Agree, buy a good book (for example Cormen), learn the algorithms and implement them to get a good understanding.
Try to use the table to answer a following question: what is a time complexity for finding a next item (according to a key) to a given one in a hash table? Memorizing such stuff does not make much sense, but if you understand basic concepts, you will figure it out quickly.
There are basic errors in the table:
BFS, DFS are for graphs, not just trees, and their complexity is not b^d (what is b and d anyway?).
Quick sort expected complexity is nlogn and this is different than average complexity. You can also make quicksort worst-case complexity to be nlogn.
You can't sort anything with space smaller than number of items you are sorting.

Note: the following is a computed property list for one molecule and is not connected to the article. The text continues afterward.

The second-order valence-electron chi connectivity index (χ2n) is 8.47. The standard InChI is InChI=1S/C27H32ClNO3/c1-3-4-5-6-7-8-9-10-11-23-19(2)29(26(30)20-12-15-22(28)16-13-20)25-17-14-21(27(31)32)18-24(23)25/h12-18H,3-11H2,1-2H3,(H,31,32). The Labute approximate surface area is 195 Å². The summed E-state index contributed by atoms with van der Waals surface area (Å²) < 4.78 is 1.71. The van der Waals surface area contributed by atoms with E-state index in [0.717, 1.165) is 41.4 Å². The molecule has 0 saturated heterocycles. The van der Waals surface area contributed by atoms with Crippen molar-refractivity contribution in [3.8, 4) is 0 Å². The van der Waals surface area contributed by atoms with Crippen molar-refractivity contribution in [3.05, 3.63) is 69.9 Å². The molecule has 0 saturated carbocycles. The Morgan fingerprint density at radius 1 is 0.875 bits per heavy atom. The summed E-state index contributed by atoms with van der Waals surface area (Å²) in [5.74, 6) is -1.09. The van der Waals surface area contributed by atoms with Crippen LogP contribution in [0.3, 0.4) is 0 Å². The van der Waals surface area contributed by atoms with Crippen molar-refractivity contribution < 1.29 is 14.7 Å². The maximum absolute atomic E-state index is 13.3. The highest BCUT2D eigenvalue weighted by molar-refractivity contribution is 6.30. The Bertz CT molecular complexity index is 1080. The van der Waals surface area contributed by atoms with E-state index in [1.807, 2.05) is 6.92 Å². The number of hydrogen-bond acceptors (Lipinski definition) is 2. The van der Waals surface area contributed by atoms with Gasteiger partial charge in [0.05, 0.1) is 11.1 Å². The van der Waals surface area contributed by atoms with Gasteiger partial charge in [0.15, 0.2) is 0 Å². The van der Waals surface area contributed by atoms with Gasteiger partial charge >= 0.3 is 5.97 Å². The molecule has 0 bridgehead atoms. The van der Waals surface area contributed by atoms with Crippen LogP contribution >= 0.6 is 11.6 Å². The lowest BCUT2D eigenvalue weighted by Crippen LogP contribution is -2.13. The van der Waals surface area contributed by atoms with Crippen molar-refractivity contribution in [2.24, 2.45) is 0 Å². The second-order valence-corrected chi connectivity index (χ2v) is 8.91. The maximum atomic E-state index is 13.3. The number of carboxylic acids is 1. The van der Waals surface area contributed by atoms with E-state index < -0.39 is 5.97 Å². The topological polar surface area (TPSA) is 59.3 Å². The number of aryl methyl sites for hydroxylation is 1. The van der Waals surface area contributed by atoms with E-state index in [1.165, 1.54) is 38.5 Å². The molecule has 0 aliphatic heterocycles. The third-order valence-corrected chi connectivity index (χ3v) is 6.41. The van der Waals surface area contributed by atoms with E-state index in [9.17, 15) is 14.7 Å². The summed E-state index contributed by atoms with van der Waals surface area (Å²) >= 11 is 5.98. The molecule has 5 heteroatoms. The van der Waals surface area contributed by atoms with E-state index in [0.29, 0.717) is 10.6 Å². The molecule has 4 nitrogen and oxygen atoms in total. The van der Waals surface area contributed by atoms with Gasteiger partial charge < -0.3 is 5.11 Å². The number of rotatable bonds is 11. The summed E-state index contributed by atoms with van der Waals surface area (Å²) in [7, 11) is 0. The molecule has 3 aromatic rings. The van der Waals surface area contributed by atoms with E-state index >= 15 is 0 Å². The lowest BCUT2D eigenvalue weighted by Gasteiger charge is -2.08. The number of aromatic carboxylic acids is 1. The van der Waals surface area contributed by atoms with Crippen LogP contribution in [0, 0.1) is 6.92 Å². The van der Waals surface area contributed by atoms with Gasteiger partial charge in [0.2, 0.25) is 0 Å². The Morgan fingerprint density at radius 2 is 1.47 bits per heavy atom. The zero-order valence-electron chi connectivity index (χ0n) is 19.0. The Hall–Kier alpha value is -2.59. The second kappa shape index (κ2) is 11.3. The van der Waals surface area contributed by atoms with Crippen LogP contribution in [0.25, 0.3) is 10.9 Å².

You can use buble and insertion sort not only for arrays but also for lists and time complexity does not suffer.
If one takes the time to select optimal pivots it becomes O(nlogn). The selection is free from a big-O perspective, because it's O(n) immediately before the O(n) list division step.
Of course, nobody does this, because the selection is not really free. The constant factor cost of choosing the optimal pivot hurts the average case, making the modified quicksort tend to do worse than heapsort or introsort.
Say, the smallest item in a hash table for which item.key is larger than given_item.key.
Well, keys in a hash table are hashed. This implies that unless you're searching for a specific key (e.g. "42") rather than a condition (e.g. "smallest key greater than 42") then the time complexity is necessarily O(N).